Say hello to a new TV deal for the SEC. Say hello to $15M per school annually. Say hello to ESPNU on Comcast. Say goodbye to the Daves and watching college football on MyATL 36. Say goodbye to SEC fans ever being able to portray our teams as victims of the media ever again. (I reserve the right to revoke that statement the first time that Herbstreit says something dumb about Georgia's intangibles.)
1. The SEC and the Big Ten are leaving the rest of college football (minus Notre Dame) behind in terms of revenue generation from TV contracts. $15M per school is a huge chunk of change. Pair that revenue with the fact that the Big Ten and the SEC are always #1 and #2 in average attendance and are making a killing in gameday revenue in an era of luxury boxes and PSLs and you have those two conferences developing a significant financial advantage. Whether that advantage translates on the field is another matter entirely. Texas and USC will still get to dominate recruiting in two of the three best states for talent. Florida, on the other hand...
2. Think about the position that Miami and FSU are in. They are already up against one of the top coaches in college football, coaching at the most popular school in the state. Now, add in the fact that Florida will be widening its financial advantage significantly because the SEC's TV deal is so much better than that of the ACC. On the other hand, Da U's recruiting appeal has never been based on nice facilities.
3. In a certain respect, college football is going the same direction as other sports. TV has caused a general explosion in sports revenue, only that revenue is never distributed evenly (except in the NFL). Just as the gap between the top revenue MLB or EPL teams has widened, so has the gap between the top college football conferences and the rest. As noted above, there is less of a correlation between revenue and talent accumulation in college football than there is in baseball or English footie, but there should be some effect. The SEC and Big Ten teams (especially the ones with massive ticket revenue) will be able to build all sorts of palatial facilities for their programs and that can have an impact on recruiting.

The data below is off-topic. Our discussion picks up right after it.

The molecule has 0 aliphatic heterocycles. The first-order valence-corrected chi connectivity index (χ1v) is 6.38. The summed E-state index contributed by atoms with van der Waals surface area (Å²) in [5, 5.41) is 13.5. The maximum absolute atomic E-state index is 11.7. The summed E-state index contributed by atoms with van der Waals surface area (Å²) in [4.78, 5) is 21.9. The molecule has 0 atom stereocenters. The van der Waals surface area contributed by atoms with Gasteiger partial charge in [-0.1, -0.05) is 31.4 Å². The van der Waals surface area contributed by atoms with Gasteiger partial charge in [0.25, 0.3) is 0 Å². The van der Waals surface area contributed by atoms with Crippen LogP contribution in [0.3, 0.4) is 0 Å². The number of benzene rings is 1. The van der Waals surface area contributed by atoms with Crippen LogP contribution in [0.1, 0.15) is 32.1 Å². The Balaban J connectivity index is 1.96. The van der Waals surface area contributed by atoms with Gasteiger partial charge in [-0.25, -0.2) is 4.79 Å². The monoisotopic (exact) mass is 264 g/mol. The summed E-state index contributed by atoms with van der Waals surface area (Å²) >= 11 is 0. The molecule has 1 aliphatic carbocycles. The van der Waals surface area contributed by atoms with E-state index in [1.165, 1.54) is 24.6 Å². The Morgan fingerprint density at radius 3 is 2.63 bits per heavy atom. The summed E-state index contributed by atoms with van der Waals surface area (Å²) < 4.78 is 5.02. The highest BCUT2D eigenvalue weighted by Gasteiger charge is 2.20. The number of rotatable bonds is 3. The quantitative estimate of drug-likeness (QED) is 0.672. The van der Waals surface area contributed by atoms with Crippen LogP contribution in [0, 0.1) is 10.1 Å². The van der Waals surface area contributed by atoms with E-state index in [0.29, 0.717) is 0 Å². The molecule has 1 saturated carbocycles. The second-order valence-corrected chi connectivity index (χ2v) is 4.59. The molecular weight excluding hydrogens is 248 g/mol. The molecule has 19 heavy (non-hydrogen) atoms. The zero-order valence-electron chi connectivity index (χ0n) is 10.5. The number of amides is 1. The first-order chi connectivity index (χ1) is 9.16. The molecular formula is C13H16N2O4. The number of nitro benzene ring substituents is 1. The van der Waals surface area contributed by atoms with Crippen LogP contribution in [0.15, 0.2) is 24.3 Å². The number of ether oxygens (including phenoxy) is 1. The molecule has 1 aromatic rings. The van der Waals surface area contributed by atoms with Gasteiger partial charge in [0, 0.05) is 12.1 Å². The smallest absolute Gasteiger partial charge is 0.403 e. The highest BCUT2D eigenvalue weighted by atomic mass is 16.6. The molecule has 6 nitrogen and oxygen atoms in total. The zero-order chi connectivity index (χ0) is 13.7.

4. I know that correlation does not equal causation, but does anyone else think that there's a link between two off-seasons in which SEC schools launched themselves into a full-blown arms race for coaching talent and this massive TV deals. A league containing schools that are willing to break the bank for the Petrinos and Sabans of the market has to be attractive to networks. ESPN had to tell itself "if Arkansas is willing to spend crazy money for Bobby Petrino and Arkansas is in the lower half of the SEC in terms of potential, then this league is crazier about football than we previously thought. Where's the checkbook?"
5. The SEC's deal is also a result of the Sunbelt getting bigger and richer. We're going to have to stop thinking about ourselves as a marginalized region at this rate. Let the Sports Reporters keep acting as if college football doesn't exist; the network that airs that dreadful show just forked over a ten-figure commitment to show regular season college football games. Speaking of which...
6. These are massive TV deals for regular season telecasts. You think the revenue would be the same with a 16-team playoff? By resisting the urge to turn the sport into just another sport, college football (or at least the conference that represents college football in its highest [or most drunken] form) has cashed in.